Mobile Gaming Showdown

The 4GB of Kingston DDR3 coupled with the second-fastest quad-core in Intel's mobile lineup should ensure an extremely capable showing in our regular benchmarks. What we're really going to be interested in is seeing who winds up with the fastest mobile graphics part, barring the value-adds from vendors. Here's a refresh of the configurations of our review units:

AVADirect Clevo W860CU Testbed
Processor Intel Core i7 820QM
(4x1.73GHz, 45nm, 8MB L3, Turbo to 3GHz, 45W)
Memory 2x2GB DDR3-1333 (Max 2x4GB)
Graphics ATI Mobility Radeon HD 5870 1GB GDDR5
(800 Stream Processors, 750MHz/4GHz Core/RAM clocks)

(128 CUDA Cores, 576MHz/1.5GHz/2GHz Core/Shader/RAM clocks)
Display 15.6" LED Glossy 16:9 1080p (1920x1080)
Hard Drive(s) Corsair 128GB Nova Series SSD
Optical Drive Blu-ray and DVD+/-RW Drive
Battery 3-Cell, 12V, 42Wh battery
Operating System Windows 7 Home Premium 64-bit
Pricing $2477.12 (Radeon HD 5870)
$2555.60 (GTX 285M) as configured from AVADirect

These are gaming notebooks, so let's cut straight to the meat and run some gaming tests. For gaming-level hardware, we're going to need settings that really push these GPUs. Mercifully, the W860CU comes with a beautiful 1080p screen that allows us to see just how far these solutions can go. At the top of the line, the GeForce GTX 285M and Mobility Radeon HD 5870 should both produce fluid gameplay at the W860CU's native resolution. We'll also run 1600x900 results to see how dropping down to HD+ affects performance.

We used the built-in benchmarks for every game except Mass Effect 2, which we measured using FRAPS by playing through a section of the game. For games that support DirectX 11, we also ran benchmarks using it on the Mobility 5870 to see if there was a performance benefit or hit.

Batman: Arkham Asylum

Battlefield: Bad Company 2

Crysis: Warhead

DiRT 2

Empire: Total War

Far Cry 2

Left 4 Dead 2

Mass Effect 2

Stalker: Call of Pripyat

In every case except for DiRT 2, the Mobility Radeon HD 5870 meets or beats the performance of the GeForce GTX 285M, and in DiRT 2 the 5870 remains perfectly playable even when DirectX 11 is enabled.

Though we average the scores of the four benchmarks in S.T.A.L.K.E.R., it does bear mentioning that while the GTX 285M produced higher numbers in the first three, the 5870 consistently hit 30fps in the Sunshafts benchmark, a feat the 285M could not pull off.

Unfortunately, the news isn't as good as we'd like. Crysis: Warhead still remains the outlier; at “Gamer” settings and 1080p, neither GPU can make it over the 30fps hurdle. A difference between notebook and desktop hardware is expected, but Cypress-based desktop cards can handle Crysis: Warhead at Enthusiast settings at 1080p with performance to spare. These notebook chips are still sitting on the low-end of the last generation's top of the line.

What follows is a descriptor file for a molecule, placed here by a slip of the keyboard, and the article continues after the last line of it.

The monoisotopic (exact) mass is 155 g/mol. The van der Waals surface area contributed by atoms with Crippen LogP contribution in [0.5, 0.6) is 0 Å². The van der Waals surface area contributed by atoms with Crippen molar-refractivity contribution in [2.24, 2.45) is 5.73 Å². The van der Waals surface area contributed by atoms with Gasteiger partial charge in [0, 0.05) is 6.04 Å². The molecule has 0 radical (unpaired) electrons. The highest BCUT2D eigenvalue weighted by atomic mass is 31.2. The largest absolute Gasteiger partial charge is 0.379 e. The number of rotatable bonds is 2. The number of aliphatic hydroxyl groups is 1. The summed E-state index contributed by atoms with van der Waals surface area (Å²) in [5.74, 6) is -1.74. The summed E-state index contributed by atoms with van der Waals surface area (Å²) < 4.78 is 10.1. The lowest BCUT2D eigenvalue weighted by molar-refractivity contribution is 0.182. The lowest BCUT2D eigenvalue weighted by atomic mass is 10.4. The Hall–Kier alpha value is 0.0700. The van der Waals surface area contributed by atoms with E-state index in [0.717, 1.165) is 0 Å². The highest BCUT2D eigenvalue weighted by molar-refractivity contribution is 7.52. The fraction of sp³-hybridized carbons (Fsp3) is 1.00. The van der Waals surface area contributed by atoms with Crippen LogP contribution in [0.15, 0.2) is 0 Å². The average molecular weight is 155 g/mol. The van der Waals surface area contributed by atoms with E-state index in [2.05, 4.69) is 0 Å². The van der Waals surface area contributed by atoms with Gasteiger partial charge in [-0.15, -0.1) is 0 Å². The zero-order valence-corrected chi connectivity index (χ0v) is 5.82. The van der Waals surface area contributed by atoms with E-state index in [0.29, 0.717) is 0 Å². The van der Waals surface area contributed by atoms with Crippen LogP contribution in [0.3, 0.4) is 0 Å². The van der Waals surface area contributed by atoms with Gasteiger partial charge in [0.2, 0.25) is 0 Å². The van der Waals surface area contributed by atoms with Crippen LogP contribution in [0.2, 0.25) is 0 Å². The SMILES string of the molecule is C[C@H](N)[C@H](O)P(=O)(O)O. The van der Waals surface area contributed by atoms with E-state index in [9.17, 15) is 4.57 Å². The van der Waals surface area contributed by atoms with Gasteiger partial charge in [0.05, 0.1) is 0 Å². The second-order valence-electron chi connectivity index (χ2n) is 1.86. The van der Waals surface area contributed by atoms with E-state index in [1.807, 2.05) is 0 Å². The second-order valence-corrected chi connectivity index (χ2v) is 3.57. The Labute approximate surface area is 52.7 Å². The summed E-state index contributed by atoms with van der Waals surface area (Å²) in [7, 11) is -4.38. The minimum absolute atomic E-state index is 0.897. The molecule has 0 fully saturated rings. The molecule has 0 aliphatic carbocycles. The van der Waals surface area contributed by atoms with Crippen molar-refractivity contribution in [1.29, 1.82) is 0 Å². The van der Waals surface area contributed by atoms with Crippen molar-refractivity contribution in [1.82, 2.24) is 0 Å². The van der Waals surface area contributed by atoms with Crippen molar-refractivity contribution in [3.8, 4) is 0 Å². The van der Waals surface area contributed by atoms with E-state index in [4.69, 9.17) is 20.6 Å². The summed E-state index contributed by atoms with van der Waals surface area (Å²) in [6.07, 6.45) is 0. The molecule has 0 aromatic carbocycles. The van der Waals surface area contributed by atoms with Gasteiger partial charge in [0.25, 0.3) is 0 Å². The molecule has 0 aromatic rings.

Likewise, one can't help but be underwhelmed by the performance of the Mobility Radeon HD 5870. The performance of NVIDIA's mobile graphics parts has been a sitting target for a long time now, and while the victory is still technically decisive, it's really not the supreme triumph it ought to have been. G92 has been around for a long time now, with NVIDIA resting on its laurels. Anyone hoping AMD's new chip would shock NVIDIA out of its complacency has to be disappointed by these results. Needless to say, GTX 480M shouldn't have too much trouble reclaiming the mobile crown (albeit with higher power requirements that might make it difficult to fit into a 15.6" chassis).

AVADirect Clevo W860CU Overview Speedy Application Performance as Well
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  • DannyH246 - Sunday, June 6, 2010 - link

    The review concludes with - "Unfortunately, AMD squanders a grand opportunity here"

    So AMD have a faster, cheaper, and less power hungry card - but they've squandered a good opportunity and we should wait for an architecture that is both known to be hugely power hungry and dissapointing performance wise.

    An NVIDIA marketing employee couldnt have said it better. Nice unbiased review, well done!
  • whatthehey - Sunday, June 6, 2010 - link

    Some people... Let's look at the facts: AMD saves you $78: stated. AMD is overall faster: stated. NVIDIA's old part is very competitive: yup. NVIDIA has a new part coming this month: yes. AMD's latest and greatest uses less power: yes, but there are bugs that cause the "higher power" 285M to get better battery life. AMD doesn't support CUDA or PhysX, while DirectCompute and OpenCL aren't used enough to matter yet. So a part that has been out less than four months can't clearly dominate a part that has been around (more or less) for well over a year. AMD should have increased the power envelope of the 5870 and given it more shader cores and bandwidth; then NVIDIA would have something to fear. As it stands, I agree that this is a "missed opportunity". But then, AMD/ATI GPUs have been tough to recommend in laptops for a long time, and only in the past four months (with the new drivers) has that changed.
  • Hrel - Monday, June 7, 2010 - link